Presidential regulation prepared to incentivize electric vehicle production
Regulation, adjusted tax to help RI compete with neighboring countries: Minister
The government has said that Indonesia has the potential to become an exporter of electric vehicles in the future, even though regulations on the industry are not yet in place and production will not begin anytime soon.
A proposed presidential regulation (Perpres) on electric vehicles (EVs) is the main reason for the government having such a dream. The upcoming regulation will incentivize the use of EVs by changing the luxury goods tax (PPnBM) calculation for vehicles so that it is based on carbon emissions rather than engine capacity.
The Finance Ministry and Industry Ministry brought the proposal to the House of Representatives earlier this week, saying that it would spur the country’s automotive exports.
Industry Minister Airlangga Hartarto said on Wednesday the regulation was expected to be established by the end of the first half of 2019. Its implementation and the subsequent commercial production of EVs, meanwhile, were targeted to begin in 2021.
The two-year gap, said Airlangga, gives automakers time to prepare, as Japanese and European manufacturers, which dominated Indonesia’s automotive market, had agreed to the transition period.
“We aim to manufacture 400,000 electric vehicles in 2025, which is about 20 percent of the overall installed vehicle production capacity,” Airlangga said on the sidelines of a Trade Ministry meeting. “We are encouraging any investments that can support this export-oriented policy.”
The automotive sector is one of the priority sectors in Indonesia, contributing 10 percent to gross domestic product (GDP) in 2018.
However, both domestic and foreign sales of Indonesian automotive vehicles have stagnated over the past several years for various reasons, such as a lack of vehicle variety, fiscal constraints and an inability to meet higher international standards.
This year, the Association of Indonesian Automotive Manufacturers (Gaikindo) has set a sales target of 1.1 million units. It is unchanged from the 2018 target and is even lower than that year’s sales of 1.15 million units.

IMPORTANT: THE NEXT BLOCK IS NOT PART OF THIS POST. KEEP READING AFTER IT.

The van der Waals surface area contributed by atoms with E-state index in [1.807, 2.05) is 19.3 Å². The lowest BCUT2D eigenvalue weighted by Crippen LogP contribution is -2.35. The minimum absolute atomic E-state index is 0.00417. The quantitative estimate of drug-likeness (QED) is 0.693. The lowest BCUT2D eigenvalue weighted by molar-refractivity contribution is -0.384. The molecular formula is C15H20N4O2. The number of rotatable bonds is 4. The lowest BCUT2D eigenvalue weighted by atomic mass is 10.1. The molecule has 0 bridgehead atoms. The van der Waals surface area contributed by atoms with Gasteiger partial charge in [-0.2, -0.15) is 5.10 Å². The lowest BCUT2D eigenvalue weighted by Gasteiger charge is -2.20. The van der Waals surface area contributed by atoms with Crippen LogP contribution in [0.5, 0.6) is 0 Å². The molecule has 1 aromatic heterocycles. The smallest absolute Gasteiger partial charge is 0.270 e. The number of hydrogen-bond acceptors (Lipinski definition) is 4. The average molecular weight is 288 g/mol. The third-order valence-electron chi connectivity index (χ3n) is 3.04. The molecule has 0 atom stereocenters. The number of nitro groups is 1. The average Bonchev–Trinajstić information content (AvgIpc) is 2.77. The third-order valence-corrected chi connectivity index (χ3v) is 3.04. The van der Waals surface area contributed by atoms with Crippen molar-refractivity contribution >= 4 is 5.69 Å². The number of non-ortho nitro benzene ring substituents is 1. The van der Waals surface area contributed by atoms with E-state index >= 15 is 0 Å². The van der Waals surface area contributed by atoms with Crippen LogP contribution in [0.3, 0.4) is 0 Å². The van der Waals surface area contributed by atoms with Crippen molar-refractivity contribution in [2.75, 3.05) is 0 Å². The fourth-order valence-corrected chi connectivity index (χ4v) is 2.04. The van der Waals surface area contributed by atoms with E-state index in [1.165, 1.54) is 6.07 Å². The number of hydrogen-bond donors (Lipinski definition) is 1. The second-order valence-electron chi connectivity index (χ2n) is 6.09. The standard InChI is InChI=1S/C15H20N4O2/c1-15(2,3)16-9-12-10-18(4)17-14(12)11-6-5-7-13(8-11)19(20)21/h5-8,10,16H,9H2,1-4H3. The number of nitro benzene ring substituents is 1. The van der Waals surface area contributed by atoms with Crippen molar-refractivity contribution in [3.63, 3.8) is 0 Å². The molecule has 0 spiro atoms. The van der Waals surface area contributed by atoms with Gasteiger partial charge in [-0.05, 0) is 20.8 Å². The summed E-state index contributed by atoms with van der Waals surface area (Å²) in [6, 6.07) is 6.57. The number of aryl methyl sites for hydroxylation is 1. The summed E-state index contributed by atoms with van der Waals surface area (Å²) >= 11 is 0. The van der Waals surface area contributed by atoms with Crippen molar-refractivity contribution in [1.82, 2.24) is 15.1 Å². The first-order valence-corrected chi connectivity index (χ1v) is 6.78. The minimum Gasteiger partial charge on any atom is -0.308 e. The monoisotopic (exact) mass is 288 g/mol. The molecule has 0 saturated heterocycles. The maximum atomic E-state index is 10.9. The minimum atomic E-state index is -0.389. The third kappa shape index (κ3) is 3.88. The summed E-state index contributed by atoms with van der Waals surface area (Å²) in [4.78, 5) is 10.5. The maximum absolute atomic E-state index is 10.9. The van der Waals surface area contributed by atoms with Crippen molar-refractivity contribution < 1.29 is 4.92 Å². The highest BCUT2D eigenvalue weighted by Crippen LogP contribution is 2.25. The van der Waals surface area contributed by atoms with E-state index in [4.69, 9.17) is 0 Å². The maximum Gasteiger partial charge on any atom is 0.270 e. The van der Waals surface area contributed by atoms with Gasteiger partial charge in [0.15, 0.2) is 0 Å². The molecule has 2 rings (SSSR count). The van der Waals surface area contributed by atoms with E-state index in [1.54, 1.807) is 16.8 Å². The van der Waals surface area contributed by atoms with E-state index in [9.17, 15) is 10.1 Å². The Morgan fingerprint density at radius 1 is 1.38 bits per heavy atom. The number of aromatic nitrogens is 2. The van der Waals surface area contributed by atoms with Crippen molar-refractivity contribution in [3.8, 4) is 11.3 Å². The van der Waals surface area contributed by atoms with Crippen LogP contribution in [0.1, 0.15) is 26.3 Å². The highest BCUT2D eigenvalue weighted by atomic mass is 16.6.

Gaikindo did not reveal its export target this year but pointed that the exports of completely built-up (CBU) vehicles had increased by 14.4 percent to 264,553 units in 2018.
With the presidential regulation and adjusted luxury cars tax, Indonesia would be able to compete with neighboring countries that also produced EVs, such as Thailand, which had already ratified a trade agreement with Australia, India and Japan, said Airlangga.
He mentioned the recent signing of the Indonesia-Australia Comprehensive Economic Partnership Agreement (IA-CEPA), saying it could provide Indonesia access to Australia’s vehicle market of 1.2 million units per year.
“Automotive vehicles could be our top export to Australia, because they have a market of 1.2 million cars but they have closed down all of their automotive manufacturers […] as they were not profitable enough,” he said.
Additionally, the planned reg- ulation would stipulate a 35 percent local content requirement for locally made EVs.
Therefore, said Airlangga, his office would ensure the availability of industries that supported the production of EVs, such as batteries and electric motors.
Finance Minister Sri Mulyani Indrawati refrained from confirming whether the regulation would be issued soon.
“We have consulted the House so we will wait and see what happens,” Sri Mulyani said separately. “We will surely take into account the feedback from the lawmakers and industrial [players] regarding this tax.”
Gaikindo chairman Yohannes Nangoi said automakers had acknowledged the importance of advancing with EV technology and had thus appointed a new, additional cochairman in the association to oversee the matter of future technology.
“The development of automotive technology, ranging from hybrid, plug-in hybrid and electric [vehicles], is going rapidly, and Gaikindo believes it is necessary to keep on delving into these future technologies and get Indonesia ready to partake in it,” Yohannes said in a recent statement.
Source: Jakarta Post, 15 March 2019